Friday, November 16, 2012

Will President's 'Fiscal Cliff' Remarks Prompt Americans To Fear The Mall This Holiday?

Will the president’s first post-election speech heighten consumers’ caution to spend this holiday season — albeit unwittingly?

his first press conference as the newly re-elected commander in chief, president Barack Obama  implored Congressional Republicans  to raise taxes on families making $250,000 and above, which would offer middle and lower income Americans some tax relief, tamp down fears of the dreaded fiscal cliff, and grant consumers the peace of mind they need to shop the nation’s retail stores holiday season, he said.

If Republicans — long opposed to letting the Bush-era tax cuts expire —  fail to acquiesce, thereby thwarting the swift creation of a plan to avert the fiscal cliff, “that’s going to be a pretty rude shock for [middle-income families] and I suspect will have a big impact on the holiday shopping season,” the president said.

Indeed, the leader of the free world has a little more than a month to stave off the fiscal cliff, which would plunge the economy into another recession, economists predict: It would result in higher taxes on the entire population and drastic spending cuts to federal agencies come Dec. 31. That’s when tax cuts enacted under former president George W. Bush expire.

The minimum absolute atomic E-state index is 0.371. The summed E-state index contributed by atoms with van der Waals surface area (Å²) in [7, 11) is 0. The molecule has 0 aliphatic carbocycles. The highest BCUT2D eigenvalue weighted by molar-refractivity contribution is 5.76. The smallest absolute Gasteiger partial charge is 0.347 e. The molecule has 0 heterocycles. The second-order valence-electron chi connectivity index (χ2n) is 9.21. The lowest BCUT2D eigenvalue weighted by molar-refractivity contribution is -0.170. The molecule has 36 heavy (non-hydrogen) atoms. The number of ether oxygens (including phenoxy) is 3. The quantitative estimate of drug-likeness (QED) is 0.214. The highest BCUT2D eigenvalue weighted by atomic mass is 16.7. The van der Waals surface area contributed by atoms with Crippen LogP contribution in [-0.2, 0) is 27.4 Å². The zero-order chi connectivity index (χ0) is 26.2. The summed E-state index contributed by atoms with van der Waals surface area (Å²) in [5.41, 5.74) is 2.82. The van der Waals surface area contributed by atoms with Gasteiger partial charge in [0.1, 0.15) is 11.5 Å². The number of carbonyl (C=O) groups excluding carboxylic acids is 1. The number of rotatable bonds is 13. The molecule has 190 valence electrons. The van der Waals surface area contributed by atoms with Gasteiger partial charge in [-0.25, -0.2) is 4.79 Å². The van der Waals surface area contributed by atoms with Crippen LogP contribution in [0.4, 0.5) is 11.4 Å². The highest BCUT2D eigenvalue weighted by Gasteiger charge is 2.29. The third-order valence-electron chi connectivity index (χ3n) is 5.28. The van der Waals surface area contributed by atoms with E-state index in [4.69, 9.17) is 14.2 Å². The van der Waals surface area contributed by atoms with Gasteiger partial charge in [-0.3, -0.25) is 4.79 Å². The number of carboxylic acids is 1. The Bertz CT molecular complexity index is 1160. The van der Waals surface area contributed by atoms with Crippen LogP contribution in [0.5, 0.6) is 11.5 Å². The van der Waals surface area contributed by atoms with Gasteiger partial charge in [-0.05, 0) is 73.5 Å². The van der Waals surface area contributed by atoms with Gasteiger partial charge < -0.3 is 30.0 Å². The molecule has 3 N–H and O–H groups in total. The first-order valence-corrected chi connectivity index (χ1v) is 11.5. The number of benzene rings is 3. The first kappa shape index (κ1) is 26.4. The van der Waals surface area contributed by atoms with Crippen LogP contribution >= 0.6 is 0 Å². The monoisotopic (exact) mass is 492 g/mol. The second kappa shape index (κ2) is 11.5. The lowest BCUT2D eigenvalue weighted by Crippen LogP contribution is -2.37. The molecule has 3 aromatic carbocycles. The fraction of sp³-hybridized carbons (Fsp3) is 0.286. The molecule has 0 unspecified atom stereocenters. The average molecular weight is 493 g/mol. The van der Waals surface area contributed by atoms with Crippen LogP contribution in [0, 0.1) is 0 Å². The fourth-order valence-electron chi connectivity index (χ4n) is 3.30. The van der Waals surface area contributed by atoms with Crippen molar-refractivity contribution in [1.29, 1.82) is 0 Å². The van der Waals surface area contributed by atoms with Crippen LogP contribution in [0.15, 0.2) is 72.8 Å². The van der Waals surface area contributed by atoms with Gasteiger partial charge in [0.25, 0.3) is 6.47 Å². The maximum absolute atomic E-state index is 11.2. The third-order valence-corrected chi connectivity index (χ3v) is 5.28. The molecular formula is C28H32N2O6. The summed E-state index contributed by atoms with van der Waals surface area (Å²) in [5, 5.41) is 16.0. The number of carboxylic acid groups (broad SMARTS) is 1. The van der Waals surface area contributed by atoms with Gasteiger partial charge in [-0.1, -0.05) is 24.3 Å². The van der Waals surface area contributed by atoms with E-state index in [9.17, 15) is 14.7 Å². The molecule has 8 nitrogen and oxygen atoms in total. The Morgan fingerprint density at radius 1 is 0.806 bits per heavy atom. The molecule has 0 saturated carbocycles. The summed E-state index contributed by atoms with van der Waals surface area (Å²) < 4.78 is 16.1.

But do most everyday consumers understand what the fiscal cliff actually means? And whether they do or don’t, did the president’s speech on Wednesday cast a new cloud of doubt over their holiday-spending impulses? Or were fiscal-cliff-informed doubts already there?

Michael Niemira, an economist with the International Council of Shopping Centers, noted the results of a USA Today/Gallup poll released this week: Americans are not only aware of the fiscal cliff, but believe it’s imperative that the president and Congress hash out a deficit reduction deal fast to prevent massive tax hikes and spending cuts, the poll revealed.

According to its findings, “71% of Americans are following the news of the fiscal cliff very or somewhat closely,” Niemira said. “So, I would say most shoppers are aware.”

And “more perceived friction [between the president and Congress] will accentuate the worry,” he said.

The president’s warning that political stonewalling will hurt seasonal retail sales echoes the International Council of Shopping Center’s holiday sales report.

“Maybe the White House was reading our [The ICSC's] forecast,” Niemira said.

Indeed, if Americans are forced to endure a political standoff over the fiscal cliff, “there could be dire consequence for holiday spending,” he said.

“As the negotiations progress, and if it doesn’t look positive, [and looks as though discussions are] breaking down and no deal seems to be working out, the financial markets will likely react quite negatively, and that reaction will spill over to high-end spending first, and then will ripple quite fast throughout the rest of the consumer segments.”

A recent Pew Research poll revealed that Americans doubt the president and Congress will cut a deal in time to prevent the fiscal cliff.

Nonetheless, Ira Kalish, director of global economics at Deloitte Research, suspects the fiscal cliff is not on most people’s radars. “I doubt that most consumers have any idea about this – at least not yet,” he told Forbes.

“For now, I don’t expect much impact. Usually following an election, there is a surge of good feeling for a president.  Obama’s approval rating has risen since the election,” Kalish said.  ”If anything, I expect that the end of the campaign will boost confidence – at least temporarily.”

No comments:

Post a Comment